In music, everything is an outgrowth of something else. Nothing really gets created in a vacuum, and Donald Glover doesn’t begin where Mos Def ends.

I couldn’t say for sure whether Donald Glover is or was a Mos Def fan, but given his age, it’s hard to imagine that he, like millions of other impressionable kids, weren’t in some ways influenced by the late 90’s, early 2000’s work of Mos Def, Andre 3000, Common and N.E.R.D., among others.

Some of this music (but certainly not all of it) was genre-defying, and for a “weirdo” — black, white or any color really — it was easy to see parts of who you were, who you wanted to be, reflected back to you in these records. That’s to say nothing of the acting roles or even just what these guys looked like.

I’ve only interviewed Donald Glover once, back in 2012, but I definitely remember that at the time he was not particularly well-liked by the Pitchfork set, nor had he really been embraced by what you might consider the “urban” audience (the typical XXL magazine reader, if you will).

In this, off the rip Donald Glover was a lot different from Mos Def, because something like Community — it kind of gave you a peculiar reason to pay attention to him, but also, it gave you an easy reason to write the guy off.

And a lot of people did write Donald Glover off. I remember hearing his early work and feeling that the things he was speaking about, though they weren’t necessarily mainstream ideas, certainly represented a particular experience in America that many artists weren’t speaking to. But it didn’t really fit into a neat little box, which is why it was kind of overlooked.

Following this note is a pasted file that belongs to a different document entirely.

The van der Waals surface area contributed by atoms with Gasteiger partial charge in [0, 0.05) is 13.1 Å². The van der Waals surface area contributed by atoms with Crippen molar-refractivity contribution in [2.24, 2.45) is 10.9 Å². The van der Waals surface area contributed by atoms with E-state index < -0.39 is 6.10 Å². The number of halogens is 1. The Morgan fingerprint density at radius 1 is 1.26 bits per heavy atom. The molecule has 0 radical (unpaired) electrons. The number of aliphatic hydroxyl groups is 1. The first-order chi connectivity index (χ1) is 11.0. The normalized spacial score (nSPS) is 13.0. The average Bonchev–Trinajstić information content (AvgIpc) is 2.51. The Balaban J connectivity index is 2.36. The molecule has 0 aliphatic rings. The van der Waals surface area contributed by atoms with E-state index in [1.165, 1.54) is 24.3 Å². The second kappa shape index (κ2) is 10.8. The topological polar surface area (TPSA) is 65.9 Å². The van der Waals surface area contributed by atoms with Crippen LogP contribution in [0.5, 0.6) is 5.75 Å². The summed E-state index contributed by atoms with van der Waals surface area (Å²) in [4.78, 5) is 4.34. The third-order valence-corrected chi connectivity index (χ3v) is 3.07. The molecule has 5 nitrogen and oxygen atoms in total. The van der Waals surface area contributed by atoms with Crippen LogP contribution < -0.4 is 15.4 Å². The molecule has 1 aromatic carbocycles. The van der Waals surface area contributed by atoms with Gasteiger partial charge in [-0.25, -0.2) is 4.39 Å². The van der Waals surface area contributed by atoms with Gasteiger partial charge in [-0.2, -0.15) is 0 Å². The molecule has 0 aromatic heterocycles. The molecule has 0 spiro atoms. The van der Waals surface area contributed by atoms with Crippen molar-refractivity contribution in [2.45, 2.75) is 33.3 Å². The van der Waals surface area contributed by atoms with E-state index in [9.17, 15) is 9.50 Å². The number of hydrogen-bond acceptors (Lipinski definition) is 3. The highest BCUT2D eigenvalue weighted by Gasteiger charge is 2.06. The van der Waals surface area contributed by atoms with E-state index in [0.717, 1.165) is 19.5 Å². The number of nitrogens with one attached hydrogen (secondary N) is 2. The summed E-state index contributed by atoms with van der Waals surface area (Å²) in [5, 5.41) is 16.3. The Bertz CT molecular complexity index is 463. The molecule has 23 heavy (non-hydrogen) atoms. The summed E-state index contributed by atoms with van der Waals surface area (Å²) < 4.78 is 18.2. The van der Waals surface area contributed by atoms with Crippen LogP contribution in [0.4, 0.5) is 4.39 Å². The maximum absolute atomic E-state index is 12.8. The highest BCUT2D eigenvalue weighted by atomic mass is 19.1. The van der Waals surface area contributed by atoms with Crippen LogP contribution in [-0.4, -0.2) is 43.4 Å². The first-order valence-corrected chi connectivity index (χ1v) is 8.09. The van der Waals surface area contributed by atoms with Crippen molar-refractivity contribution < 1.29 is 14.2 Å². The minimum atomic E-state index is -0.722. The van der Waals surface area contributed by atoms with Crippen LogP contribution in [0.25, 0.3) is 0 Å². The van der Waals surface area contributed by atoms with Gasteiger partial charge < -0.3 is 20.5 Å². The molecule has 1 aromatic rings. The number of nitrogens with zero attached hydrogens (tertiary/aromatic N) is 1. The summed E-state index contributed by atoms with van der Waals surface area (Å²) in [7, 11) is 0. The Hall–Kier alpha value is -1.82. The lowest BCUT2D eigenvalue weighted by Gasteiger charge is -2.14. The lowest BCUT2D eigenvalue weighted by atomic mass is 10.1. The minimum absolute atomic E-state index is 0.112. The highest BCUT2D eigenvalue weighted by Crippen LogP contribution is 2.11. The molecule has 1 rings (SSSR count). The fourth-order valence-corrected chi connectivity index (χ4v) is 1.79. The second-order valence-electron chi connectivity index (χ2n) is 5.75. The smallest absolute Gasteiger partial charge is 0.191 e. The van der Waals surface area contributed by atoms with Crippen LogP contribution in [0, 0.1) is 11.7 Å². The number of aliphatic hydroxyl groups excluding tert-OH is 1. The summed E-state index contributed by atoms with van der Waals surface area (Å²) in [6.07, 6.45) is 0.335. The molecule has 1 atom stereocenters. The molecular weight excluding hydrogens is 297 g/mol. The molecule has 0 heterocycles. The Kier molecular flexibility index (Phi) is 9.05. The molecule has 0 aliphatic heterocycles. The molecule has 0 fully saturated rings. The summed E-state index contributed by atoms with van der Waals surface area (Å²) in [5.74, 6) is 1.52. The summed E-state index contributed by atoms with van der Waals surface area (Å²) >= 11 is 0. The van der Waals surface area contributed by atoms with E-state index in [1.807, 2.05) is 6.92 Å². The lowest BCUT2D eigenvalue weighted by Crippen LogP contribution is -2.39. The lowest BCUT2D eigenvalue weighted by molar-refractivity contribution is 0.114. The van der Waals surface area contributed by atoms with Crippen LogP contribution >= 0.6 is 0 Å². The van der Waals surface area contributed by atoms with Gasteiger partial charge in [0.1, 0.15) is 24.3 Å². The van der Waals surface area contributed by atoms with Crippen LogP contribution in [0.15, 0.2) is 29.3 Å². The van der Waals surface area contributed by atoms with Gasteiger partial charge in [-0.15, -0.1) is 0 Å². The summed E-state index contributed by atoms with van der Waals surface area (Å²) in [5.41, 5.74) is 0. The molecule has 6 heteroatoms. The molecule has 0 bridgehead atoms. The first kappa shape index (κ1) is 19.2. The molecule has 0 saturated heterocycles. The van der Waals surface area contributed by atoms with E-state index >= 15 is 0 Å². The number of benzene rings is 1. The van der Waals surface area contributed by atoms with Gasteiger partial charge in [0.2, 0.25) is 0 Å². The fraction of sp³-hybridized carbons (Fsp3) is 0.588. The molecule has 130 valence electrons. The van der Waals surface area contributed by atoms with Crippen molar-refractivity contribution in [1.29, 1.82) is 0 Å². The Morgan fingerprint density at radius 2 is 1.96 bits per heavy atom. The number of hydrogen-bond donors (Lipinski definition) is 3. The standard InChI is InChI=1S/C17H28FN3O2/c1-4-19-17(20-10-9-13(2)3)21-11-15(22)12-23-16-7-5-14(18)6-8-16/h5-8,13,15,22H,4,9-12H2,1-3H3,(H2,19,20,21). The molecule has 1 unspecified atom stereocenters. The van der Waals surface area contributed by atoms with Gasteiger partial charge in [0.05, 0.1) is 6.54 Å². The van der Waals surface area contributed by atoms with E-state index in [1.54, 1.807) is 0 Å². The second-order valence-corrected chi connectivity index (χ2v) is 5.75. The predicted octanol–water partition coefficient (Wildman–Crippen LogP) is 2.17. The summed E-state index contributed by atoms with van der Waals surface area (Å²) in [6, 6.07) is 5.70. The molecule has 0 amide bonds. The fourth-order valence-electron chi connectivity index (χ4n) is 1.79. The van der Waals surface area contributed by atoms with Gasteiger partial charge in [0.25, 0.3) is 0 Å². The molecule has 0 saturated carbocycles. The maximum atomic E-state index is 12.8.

Could you say that about Mos Def? Not really. I’m not sure if people were that open to the narrative he was kicking either, but I think if anything, Mos really benefited from an extremely vibrant period in underground music — and more crucially, an extremely vibrant time period in arts culture.

The late 90’s, early 2000’s — there was so much money in the system and so much bullshit on the airwaves, that the counterculture, particularly the hip-hop counterculture, was very strong. So, it took Mos Def probably one project to do what it took Donald Glover five mixtapes and two albums to accomplish. By then, there wasn’t even a hip-hop underground to be a part of. There was just blogs and other assorted bullshit.

Ultimately, too, you have to look at what has happened outside the lines, the other things have contributed to how someone like Mos Def’s career has progressed. That’s a story for another day and a bigger paycheck, but you know… there’s a story there, for sure.

Hopefully Donald Glover doesn’t get sidetracked by the same stuff.

Wrote for the New York Times, New York Magazine, Esquire, Rolling Stone, Vice, Fader, Vibe, XXL, MTV News, many other places.

Wrote for the New York Times, New York Magazine, Esquire, Rolling Stone, Vice, Fader, Vibe, XXL, MTV News, many other places.